The Senate Intelligence Committee announced that it is launching an inquiry into the alleged Russian hacks to influence the US election, during which they plan to interview senior members of the incoming Trump administration.
In a joint statement, committee chairman Republican Sen Richard Burr and vice chairman Democratic Sen Mark Warner said they would examine “counterintelligence concerns related to Russia and the 2016 US election, including intelligence regarding links between Russia and individuals associated with political campaigns.
President-elect Donald Trump has repeatedly lambasted the intelligence community since the December revelation that the Russian government was behind hacks against Democrats with the intention to help Mr Trump win.
Mr Trump has admitted that Russian President Vladimir Putin is the likely culprit behind the hacks of the Democratic National Committee. Still, he has doubled-down on his plans to continue to foster a relationship with the Kremlin as president despite the intelligence assessment that they conducted the cyber attack on the US.
In the statement released Friday evening, Mr Burr said the committee would subpoena members of the Trump team and the Obama administration “if necessary”.
“As part of the Senate Select Committee on Intelligence’s oversight responsibilities,” the statement said, “we believe that it is crucial to have a full understanding of the scope of Russian intelligence activities impacting the United States.”
Mr Warner said in a separate statement that the “issue impacts the foundations of our democratic system, it’s that important.”
He added that the committee is “best positioned to take on” the responsibility of “full, deep bipartisan examination”.
“If it turns out that SSCI cannot properly conduct this investigation,” he added, “I will support legislation to empower whoever can do it right.”
Russia has denied any involvement in the DNC hacking controversy.
The announcement of the Senate probe into the issue comes after ranking Democrats left a briefing with FBI director James Comey. They left the closed-door meeting "concerned" and "angry" because he declined to comment on whether the FBI was investigating the reported ties between Mr Trump's team and Russia.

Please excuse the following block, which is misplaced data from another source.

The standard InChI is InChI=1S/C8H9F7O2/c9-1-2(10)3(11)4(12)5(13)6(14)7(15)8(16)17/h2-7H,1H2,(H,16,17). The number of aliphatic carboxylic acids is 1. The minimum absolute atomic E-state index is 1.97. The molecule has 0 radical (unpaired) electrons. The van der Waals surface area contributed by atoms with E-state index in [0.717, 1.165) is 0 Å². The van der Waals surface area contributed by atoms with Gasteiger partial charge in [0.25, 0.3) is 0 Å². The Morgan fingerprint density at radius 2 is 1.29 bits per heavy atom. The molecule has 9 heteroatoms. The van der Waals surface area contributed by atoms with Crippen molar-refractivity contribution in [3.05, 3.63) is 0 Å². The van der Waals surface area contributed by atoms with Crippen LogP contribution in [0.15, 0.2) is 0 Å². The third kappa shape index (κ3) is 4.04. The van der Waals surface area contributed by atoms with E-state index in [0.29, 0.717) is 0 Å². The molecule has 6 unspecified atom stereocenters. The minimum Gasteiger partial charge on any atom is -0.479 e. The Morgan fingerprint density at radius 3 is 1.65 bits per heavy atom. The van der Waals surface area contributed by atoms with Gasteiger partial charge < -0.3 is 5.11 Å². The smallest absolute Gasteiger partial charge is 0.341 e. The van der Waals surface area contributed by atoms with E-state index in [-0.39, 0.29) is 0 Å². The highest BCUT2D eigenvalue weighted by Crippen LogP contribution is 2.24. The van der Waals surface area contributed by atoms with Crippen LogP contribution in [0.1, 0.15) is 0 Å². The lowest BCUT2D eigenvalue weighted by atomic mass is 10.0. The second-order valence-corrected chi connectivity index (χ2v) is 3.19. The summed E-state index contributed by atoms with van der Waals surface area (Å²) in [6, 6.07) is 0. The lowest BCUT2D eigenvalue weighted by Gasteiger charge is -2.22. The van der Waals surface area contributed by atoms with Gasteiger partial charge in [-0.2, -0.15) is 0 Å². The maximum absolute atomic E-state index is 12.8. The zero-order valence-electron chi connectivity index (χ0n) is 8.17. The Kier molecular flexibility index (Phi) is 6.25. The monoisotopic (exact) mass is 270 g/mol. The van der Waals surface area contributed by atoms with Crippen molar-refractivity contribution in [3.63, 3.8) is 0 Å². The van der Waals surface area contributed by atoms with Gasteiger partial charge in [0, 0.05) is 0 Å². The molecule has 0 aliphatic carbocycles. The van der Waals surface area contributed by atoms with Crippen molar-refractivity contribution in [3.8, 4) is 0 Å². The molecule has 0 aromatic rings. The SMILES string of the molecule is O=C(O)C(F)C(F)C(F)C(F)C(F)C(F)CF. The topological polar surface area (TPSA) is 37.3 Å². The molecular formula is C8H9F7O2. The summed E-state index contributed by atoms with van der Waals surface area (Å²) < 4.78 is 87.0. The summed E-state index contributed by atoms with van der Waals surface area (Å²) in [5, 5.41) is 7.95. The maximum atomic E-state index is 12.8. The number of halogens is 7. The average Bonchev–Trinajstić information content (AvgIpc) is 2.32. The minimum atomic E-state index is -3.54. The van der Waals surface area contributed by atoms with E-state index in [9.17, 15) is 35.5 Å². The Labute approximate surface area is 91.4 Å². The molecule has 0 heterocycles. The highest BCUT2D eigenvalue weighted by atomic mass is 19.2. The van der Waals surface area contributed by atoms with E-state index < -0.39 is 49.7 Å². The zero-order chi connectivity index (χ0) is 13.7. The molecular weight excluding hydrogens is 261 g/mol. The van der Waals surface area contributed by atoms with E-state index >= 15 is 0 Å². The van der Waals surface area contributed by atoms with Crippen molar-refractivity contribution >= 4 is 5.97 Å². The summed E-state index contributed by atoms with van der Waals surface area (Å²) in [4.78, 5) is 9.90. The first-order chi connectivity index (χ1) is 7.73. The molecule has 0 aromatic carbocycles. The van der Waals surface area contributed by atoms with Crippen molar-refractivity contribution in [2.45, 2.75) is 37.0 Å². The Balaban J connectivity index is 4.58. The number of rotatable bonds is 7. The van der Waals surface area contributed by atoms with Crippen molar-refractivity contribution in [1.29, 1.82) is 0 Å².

Security sources told The Independent that ex-MI6 agent Christopher Steele, who conducted opposition research on Mr Trump for both Republicans and Democrats, grew frustrated that the FBI failed to take action when presented with a dossier of allegations linking the New York businessman to the Russian government.
The FBI instead sat on the dossier – which alleged Trump surrogates had been in contact with Russian officials for as many as five years – and chose to pursue inquiries into Hillary Clinton's email server, long after Mr Comey had said investigators found no evidence of criminal wrongdoing.
The Justice Department's Office of the Inspector General is conducting an investigation into Mr Comey's alleged mishandling of the Clinton email probe.
"Allegations that decisions regarding the timing of the FBI's release of certain Freedom of Information Act (FOIA) documents on October 30 and November 1, 2016, and the use of a Twitter account to publicize same, were influenced by improper considerations," said inspector general Michael Horowitz.
Clinton campaign spokesperson Brian Fallon was reassured by the investigation.
"This is highly encouraging and to be expected, given Director Comey’s drastic deviation from Justice Department protocol," he said. "A probe of this sort, however long it takes to conduct, is utterly necessary in order to take the first step to restore the FBI’s reputation as a nonpartisan institution."